Shilling set to gain further as year ends

The shilling is expected to stabilize further as the economy approaches the end of the year by receiving a boost from US dollar inflows from tourism and agriculture sectors.

The shilling, according to money market analysts, also expects to receive more support going in the last month of the year, for year‐end tax payments buoying the currency.

The National Microfinance Bank (NMB) says the pair—shilling/dollar—traded flat on closing the Monday’s session at 1,600/1,625. “However the shilling is expected to receive more support from dollar inflows from the tourism and agriculture.”

Normally, due to social interaction end year activities, including Christmas and New Year festivals, demand for shilling increase to enable holiday makers to travel and socialize with dear ones.

“This phenomenal is expected to push the shilling up, as consumers purchasing power is up following due to low inflation (6.3 per cent)” an economist, Mr Leonard Mwanga says.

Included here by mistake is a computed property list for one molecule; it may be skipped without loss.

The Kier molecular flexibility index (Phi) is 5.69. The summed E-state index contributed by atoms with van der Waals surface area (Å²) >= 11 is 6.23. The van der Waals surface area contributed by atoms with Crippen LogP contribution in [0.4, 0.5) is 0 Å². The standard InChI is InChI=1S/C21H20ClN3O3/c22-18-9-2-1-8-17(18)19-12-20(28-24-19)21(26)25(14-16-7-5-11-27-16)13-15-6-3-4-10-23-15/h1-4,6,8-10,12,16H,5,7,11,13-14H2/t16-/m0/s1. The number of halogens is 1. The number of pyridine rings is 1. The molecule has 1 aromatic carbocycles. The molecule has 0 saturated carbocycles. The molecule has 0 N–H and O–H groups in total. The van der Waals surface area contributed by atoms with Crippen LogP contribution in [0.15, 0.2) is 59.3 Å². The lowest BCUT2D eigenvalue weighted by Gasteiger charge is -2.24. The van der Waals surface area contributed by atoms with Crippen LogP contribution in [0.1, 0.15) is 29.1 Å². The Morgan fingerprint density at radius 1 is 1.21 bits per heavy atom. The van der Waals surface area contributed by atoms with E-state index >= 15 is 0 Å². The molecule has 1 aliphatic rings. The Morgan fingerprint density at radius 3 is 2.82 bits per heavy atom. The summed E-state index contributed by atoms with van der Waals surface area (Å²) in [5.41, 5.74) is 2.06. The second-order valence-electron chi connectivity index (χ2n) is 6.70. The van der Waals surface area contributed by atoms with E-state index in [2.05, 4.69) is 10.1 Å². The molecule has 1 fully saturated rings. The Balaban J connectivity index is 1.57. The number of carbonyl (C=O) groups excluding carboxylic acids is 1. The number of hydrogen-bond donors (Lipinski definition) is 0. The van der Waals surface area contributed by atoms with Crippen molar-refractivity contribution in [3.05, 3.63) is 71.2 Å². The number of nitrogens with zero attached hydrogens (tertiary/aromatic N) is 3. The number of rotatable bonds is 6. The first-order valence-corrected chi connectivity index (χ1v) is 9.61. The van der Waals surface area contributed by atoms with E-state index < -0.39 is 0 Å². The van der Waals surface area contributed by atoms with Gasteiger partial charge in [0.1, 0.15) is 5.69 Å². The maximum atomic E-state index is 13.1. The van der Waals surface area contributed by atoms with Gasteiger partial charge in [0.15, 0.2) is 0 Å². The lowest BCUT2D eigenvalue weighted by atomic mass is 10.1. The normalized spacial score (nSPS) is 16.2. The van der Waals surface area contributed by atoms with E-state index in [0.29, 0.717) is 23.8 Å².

Commenting on the future interest rate for government bonds after oversubscription of seven-year bond by 181 per cent last week, Bank M says the level will start to descend.

“As we approach end of year we expected subscription levels to start declining with funds being directed elsewhere to meet obligations like taxes, salaries, bonuses, holiday spending and so forth,” the Bank M says in a report.

Standard Chartered, says the shilling appreciated slightly yesterday as demand for the local currency increased compared to the foreign currency.

“We anticipate the trend to continue with low to medium market volatility expected today,” StanChart says in its Daily Market Report. Between 2003 and 2013, the shilling/dollar averaged 1322/78 reaching an all time high of 1797/40 in October of 2011 and a record low of 1014/30 in December of 2004.

Meanwhile, liquidity in the market remains tight, with banks trading at 10 per cent for overnight funds. Strong demand from large players as the market approaches month end indicates a possible slight hike in the rates.
Source: Daily News, reported by Abduel Elinaza from Dar es Salaam, Tanzania
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